All kids have heroes.
My Avengers were always editors and professional readers of books:
Individuals who could take something unreadable and turn it into something great.
However, they're more like Smurfs than Avengers.
[Click the images to see credited sources. All were listed as fair use]
There are many types of readers and editors to help mold writing into readable work.
I have not listed all of them below, but have focused on some I have used and worked with over the years.
Note: I’m not a copyeditor.
My first (career) job was teaching second language learners at a university the craft of writing and helping them edit their stories and academic papers.
Since then, I have acted as what is listed below on writing projects and academic papers for over twelve years and have had my own work looked at by these types of people. Currently, I edit stories that are submitted to my 42 Stories Anthology, but there are also many editors who work on the anthology with me and they do more detailed editing than I do. The staff on the team fit all of the titles below, so I am somewhat familiar with this topic.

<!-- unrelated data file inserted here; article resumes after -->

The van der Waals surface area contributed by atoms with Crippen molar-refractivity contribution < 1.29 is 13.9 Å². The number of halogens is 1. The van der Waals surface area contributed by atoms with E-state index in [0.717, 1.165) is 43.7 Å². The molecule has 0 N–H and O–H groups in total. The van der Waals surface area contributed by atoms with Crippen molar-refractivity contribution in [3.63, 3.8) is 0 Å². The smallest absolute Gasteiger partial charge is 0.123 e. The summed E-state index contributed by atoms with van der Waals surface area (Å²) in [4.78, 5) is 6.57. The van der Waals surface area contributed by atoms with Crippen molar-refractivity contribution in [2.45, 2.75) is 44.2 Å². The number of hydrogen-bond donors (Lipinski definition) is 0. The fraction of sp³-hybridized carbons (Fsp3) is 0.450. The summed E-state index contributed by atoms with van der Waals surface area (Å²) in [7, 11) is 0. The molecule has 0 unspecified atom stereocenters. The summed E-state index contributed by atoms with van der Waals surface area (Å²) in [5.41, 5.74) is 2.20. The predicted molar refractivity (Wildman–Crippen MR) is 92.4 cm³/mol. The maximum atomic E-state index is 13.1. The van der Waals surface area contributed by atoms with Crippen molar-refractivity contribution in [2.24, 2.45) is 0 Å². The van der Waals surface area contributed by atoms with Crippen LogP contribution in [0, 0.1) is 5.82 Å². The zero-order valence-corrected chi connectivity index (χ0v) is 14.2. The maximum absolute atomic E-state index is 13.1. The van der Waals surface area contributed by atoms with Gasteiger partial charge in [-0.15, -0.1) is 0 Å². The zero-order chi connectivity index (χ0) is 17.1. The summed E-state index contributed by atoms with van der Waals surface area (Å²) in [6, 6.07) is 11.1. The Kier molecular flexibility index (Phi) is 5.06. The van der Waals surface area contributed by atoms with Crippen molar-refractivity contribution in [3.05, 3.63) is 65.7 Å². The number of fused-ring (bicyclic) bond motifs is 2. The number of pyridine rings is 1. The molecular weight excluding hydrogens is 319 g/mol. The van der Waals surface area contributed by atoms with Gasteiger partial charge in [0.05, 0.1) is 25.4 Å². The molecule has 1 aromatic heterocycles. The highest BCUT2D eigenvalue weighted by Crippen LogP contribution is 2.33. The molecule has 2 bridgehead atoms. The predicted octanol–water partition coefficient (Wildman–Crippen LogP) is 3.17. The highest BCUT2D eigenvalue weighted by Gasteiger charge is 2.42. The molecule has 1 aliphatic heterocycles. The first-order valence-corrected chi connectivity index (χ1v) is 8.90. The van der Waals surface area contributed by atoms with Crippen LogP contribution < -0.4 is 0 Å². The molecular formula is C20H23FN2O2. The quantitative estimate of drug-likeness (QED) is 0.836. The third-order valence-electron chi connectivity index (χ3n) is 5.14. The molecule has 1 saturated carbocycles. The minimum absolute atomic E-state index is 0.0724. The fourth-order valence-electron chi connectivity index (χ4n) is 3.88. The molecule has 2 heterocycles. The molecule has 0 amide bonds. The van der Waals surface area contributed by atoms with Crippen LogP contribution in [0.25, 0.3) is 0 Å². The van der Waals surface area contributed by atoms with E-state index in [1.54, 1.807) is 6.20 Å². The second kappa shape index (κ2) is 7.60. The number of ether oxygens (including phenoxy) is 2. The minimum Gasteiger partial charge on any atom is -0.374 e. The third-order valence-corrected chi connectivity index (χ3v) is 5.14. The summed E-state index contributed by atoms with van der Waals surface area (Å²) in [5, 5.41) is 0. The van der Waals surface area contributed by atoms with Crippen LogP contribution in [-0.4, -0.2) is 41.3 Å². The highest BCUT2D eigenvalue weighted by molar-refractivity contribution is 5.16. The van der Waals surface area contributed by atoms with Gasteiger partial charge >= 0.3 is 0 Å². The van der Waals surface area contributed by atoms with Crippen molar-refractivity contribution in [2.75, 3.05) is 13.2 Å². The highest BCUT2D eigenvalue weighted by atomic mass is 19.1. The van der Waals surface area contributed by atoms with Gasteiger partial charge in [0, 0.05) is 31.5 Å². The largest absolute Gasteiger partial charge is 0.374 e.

That said, I’d like to help others identify editors and specialized readers, because there is a lot of confusion.
If you believe anything is inaccurate, I encourage you to let me know.
A beta reader does a general read through and gives a few comments here and there about a book. Doesn't edit in a professional way.
Usually, this process is done for free or by agreement such as, “I’ll read your book if you read mine.”
Some people charge for beta reading books, but it's generally not a lot.
The beta reader also might suggest a little to help with the book, but it’s very general help.
If you notice a few comments throughout your story that touch on misspellings or small suggestions on 30 of 200 pages, you’ve experienced a beta read.
Personally, when I've beta read, I've written up a summary of suggestions on a page for authors after beta reading using a sandwich effect:
Mention something strong about the story or characters,
what needs work the most,
and end with encouragement such as pointing to editors who might help get the work published.
The reason Vanity Smurf would best represent the beta reader is that often beta reading simply consists of two writers saying "THIS STORY IS SO LOVELY" to each, trying not to hurt the other’s feelings in the process. Don't feel this is negative. In fact, having a book beta read is a great first step after you complete a few drafts and a solid way to build your confidence in writing.
If you want to go negative, look to the next title: